Brown Plaid Day Dress
Brief Item Record
Title: Brown Plaid Day Dress
Description: ; brown silk with cream brown and black plaid, brown polished cotton, black cotton hem band, metal hook and eyes and snaps, covered buttonsfull skirt, fitted bodice with higher waist fitted bodice, two waist darts in front, princess seem at back ; two piece sleeve, ruching from shoulder to cuff and around cuff, black lace at cuff; seven non functional covered buttons at center front with interior hooks and eyes; high collar; full floor length skirt, pleats in front and back, one inverted pleat in center back; wide ruffle at hem, box pleats; polished cotton lining with wool hem band; snaps at waist
Full Item Record
Costume Item Type Metadata
Cataloguer with Date
Center Front Length
Center Back Length
Underarm to Waist
Concerning its structure, the sleeves of the garment begin on the upper part of the arm, slightly below the natural shoulder. Its bodice hugs the torso of the body from the shoulders down to the waist, where it immediately widens into a round skirt. The dress would be worn with a hoopskirt and crinoline petticoat underneath, filling out the round shape of the skirt. Finally, silk taffeta was a commonly used fabric in the late 19th-century because of its crisp, yet smooth consistency that provided enough body to enhance the fullness of the skirt.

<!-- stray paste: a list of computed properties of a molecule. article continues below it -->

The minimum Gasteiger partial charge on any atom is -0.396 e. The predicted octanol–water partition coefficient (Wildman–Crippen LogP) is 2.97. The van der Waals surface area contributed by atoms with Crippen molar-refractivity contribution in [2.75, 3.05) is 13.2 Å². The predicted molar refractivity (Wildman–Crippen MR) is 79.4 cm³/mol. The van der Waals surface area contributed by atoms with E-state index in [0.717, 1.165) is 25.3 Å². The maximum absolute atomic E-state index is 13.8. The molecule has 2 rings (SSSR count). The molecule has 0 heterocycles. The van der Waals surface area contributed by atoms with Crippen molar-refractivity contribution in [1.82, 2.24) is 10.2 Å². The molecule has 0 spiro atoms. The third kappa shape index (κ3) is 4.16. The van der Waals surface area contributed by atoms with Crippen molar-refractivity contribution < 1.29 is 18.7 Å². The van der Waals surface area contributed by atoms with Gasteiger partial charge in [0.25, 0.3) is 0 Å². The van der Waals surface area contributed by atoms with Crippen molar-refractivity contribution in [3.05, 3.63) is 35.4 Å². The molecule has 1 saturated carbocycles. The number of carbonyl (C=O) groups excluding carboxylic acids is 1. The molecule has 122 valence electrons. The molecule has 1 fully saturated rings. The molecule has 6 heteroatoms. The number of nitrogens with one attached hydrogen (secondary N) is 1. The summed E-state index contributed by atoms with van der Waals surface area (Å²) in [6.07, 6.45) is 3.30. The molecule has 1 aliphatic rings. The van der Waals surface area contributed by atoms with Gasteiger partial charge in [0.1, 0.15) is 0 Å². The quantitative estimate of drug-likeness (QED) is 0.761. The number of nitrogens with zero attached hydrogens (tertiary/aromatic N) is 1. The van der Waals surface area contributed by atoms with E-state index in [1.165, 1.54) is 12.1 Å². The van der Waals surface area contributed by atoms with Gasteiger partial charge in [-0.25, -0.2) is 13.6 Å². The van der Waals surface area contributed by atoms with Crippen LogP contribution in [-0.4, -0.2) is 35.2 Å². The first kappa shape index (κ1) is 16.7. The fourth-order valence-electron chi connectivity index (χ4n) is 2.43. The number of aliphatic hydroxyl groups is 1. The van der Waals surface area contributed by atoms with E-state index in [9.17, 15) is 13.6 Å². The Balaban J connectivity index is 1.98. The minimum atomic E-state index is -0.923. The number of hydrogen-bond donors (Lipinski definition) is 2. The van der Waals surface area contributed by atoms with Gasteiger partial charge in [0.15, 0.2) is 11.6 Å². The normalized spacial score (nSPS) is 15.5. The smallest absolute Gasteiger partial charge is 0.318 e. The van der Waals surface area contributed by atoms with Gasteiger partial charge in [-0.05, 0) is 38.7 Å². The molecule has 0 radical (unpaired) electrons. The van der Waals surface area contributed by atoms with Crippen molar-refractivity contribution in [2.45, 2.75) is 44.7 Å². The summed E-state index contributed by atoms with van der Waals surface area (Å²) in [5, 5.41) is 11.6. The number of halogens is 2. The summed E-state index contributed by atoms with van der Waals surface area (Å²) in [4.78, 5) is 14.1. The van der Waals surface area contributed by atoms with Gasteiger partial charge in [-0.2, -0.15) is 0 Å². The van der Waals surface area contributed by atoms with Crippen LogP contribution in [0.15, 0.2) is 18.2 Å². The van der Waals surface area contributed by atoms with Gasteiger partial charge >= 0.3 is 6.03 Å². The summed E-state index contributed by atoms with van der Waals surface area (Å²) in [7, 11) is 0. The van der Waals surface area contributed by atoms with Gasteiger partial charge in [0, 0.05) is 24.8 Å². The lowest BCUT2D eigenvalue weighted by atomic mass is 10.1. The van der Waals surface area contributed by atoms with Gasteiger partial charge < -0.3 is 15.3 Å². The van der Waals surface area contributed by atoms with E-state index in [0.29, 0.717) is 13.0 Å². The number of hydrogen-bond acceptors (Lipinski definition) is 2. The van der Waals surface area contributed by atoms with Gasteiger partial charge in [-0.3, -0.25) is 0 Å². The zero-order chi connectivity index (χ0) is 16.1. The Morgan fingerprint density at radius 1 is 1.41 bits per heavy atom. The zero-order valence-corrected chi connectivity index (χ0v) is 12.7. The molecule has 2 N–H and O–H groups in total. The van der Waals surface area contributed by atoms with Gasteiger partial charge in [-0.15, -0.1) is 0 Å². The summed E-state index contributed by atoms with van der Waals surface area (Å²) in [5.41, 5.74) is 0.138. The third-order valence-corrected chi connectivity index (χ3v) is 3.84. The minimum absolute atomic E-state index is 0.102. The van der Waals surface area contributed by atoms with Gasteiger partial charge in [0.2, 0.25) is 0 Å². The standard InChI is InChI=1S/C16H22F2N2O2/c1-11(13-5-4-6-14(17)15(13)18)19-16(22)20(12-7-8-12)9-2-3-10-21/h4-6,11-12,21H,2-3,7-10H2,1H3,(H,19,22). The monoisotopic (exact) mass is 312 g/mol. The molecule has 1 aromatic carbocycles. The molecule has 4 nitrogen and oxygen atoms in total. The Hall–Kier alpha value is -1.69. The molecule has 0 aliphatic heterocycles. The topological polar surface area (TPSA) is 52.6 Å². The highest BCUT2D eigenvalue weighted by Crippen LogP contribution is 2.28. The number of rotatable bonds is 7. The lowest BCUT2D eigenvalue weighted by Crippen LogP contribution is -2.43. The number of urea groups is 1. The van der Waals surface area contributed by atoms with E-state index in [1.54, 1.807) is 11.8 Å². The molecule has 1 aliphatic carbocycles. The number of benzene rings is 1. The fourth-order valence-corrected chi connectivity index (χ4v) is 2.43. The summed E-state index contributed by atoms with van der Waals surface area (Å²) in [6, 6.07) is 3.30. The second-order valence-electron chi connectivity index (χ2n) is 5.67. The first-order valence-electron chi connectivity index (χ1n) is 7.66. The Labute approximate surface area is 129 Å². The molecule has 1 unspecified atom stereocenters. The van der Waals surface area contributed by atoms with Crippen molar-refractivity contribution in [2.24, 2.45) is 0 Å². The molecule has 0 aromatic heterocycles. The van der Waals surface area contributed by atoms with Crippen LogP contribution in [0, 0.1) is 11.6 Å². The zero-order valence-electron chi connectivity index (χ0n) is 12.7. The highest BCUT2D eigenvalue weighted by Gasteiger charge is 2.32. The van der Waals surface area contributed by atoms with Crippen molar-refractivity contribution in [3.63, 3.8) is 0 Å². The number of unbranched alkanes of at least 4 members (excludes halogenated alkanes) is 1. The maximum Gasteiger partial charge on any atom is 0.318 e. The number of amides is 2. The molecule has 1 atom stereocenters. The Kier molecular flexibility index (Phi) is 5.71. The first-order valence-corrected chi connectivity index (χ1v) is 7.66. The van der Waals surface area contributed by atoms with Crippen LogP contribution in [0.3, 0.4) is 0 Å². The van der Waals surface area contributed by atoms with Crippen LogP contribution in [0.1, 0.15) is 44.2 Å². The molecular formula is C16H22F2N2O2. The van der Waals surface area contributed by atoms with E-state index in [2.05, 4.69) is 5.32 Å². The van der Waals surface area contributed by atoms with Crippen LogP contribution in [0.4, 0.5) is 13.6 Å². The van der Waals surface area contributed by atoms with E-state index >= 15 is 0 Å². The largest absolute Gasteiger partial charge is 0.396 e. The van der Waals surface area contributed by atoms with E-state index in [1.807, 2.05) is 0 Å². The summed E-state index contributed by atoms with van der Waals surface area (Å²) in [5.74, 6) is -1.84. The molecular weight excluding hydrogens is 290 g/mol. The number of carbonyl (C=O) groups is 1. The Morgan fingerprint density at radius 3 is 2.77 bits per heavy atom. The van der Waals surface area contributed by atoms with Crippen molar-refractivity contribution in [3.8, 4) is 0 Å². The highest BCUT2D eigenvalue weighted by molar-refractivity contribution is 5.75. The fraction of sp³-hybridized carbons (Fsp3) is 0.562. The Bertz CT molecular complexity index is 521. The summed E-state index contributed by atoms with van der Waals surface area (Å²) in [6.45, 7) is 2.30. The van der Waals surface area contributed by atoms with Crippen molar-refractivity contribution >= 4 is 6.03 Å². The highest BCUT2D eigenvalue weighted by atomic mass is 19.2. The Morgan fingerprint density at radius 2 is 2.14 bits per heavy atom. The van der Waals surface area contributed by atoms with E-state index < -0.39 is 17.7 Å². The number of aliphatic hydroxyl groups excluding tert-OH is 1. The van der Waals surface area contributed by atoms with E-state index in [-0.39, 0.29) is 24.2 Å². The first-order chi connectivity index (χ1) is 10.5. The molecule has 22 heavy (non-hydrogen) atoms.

It is no surprise that the stylistic elements of this dress produce a daywear garment that is conservative. Wealthy women who were organizing the beginnings of the women’s rights movement, attending schools such as Vassar College, or working during the Civil War sought out crinoline day-dresses that could be worn with hoop skirts underneath instead of several petticoats because they were more comfortable. They also thought that simple patterns and subdued colors were more proper and presentable for class and work. One might find it interesting to observe how this idea of “properness” required for the average school day has changed from the 1860s to now.
Tortora, Phyllis, and Keith Eubank. “The Crinoline Period .” Survey of Historic Costume, Fairchild Books, an Imprint of Bloomsbury Publishing, 2015.
Written by: Luke Morrison ‘18, Molly Lipkowitz ‘20, Noah Pliss 20’